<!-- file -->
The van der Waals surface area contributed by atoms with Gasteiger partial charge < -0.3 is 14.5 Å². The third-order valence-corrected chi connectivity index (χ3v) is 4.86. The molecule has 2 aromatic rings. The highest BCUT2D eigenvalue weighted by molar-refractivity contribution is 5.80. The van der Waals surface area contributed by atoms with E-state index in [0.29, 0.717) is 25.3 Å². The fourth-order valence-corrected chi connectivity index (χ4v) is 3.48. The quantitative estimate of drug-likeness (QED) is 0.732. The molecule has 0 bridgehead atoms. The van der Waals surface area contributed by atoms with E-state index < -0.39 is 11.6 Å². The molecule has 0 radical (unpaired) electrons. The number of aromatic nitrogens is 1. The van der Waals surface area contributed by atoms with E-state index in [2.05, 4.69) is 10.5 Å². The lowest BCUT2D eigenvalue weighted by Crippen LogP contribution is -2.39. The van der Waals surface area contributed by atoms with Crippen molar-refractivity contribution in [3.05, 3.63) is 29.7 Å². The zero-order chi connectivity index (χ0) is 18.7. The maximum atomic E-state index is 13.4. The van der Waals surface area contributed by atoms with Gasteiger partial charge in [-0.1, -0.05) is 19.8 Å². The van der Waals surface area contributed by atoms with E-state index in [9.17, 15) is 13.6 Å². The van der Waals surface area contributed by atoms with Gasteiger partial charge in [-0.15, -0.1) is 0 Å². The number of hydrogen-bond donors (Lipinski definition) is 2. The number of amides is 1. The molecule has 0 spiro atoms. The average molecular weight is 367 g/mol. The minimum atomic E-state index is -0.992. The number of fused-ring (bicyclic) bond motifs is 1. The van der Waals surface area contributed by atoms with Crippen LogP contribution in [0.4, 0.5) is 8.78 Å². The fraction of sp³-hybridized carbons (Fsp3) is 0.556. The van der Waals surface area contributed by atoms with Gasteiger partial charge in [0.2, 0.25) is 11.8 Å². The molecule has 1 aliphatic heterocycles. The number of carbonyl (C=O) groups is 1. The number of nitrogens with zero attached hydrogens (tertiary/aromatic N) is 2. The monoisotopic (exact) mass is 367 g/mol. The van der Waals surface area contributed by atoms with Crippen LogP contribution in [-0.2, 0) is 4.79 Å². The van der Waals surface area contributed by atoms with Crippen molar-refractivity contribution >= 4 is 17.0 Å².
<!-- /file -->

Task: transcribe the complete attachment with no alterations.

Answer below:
The van der Waals surface area contributed by atoms with Gasteiger partial charge < -0.3 is 14.5 Å². The third-order valence-corrected chi connectivity index (χ3v) is 4.86. The molecule has 2 aromatic rings. The highest BCUT2D eigenvalue weighted by molar-refractivity contribution is 5.80. The van der Waals surface area contributed by atoms with E-state index in [0.29, 0.717) is 25.3 Å². The fourth-order valence-corrected chi connectivity index (χ4v) is 3.48. The quantitative estimate of drug-likeness (QED) is 0.732. The molecule has 0 bridgehead atoms. The van der Waals surface area contributed by atoms with E-state index < -0.39 is 11.6 Å². The molecule has 0 radical (unpaired) electrons. The number of aromatic nitrogens is 1. The van der Waals surface area contributed by atoms with E-state index in [2.05, 4.69) is 10.5 Å². The lowest BCUT2D eigenvalue weighted by Crippen LogP contribution is -2.39. The van der Waals surface area contributed by atoms with Crippen molar-refractivity contribution in [3.05, 3.63) is 29.7 Å². The zero-order chi connectivity index (χ0) is 18.7. The maximum atomic E-state index is 13.4. The van der Waals surface area contributed by atoms with Gasteiger partial charge in [-0.1, -0.05) is 19.8 Å². The van der Waals surface area contributed by atoms with E-state index in [9.17, 15) is 13.6 Å². The van der Waals surface area contributed by atoms with Gasteiger partial charge in [-0.15, -0.1) is 0 Å². The number of hydrogen-bond donors (Lipinski definition) is 2. The number of amides is 1. The molecule has 0 spiro atoms. The average molecular weight is 367 g/mol. The minimum atomic E-state index is -0.992. The number of fused-ring (bicyclic) bond motifs is 1. The van der Waals surface area contributed by atoms with Crippen LogP contribution in [0.4, 0.5) is 8.78 Å². The fraction of sp³-hybridized carbons (Fsp3) is 0.556. The van der Waals surface area contributed by atoms with Gasteiger partial charge in [0.2, 0.25) is 11.8 Å². The molecule has 1 aliphatic heterocycles. The number of carbonyl (C=O) groups is 1. The number of nitrogens with zero attached hydrogens (tertiary/aromatic N) is 2. The monoisotopic (exact) mass is 367 g/mol. The van der Waals surface area contributed by atoms with Crippen LogP contribution in [-0.2, 0) is 4.79 Å². The van der Waals surface area contributed by atoms with Crippen molar-refractivity contribution >= 4 is 17.0 Å².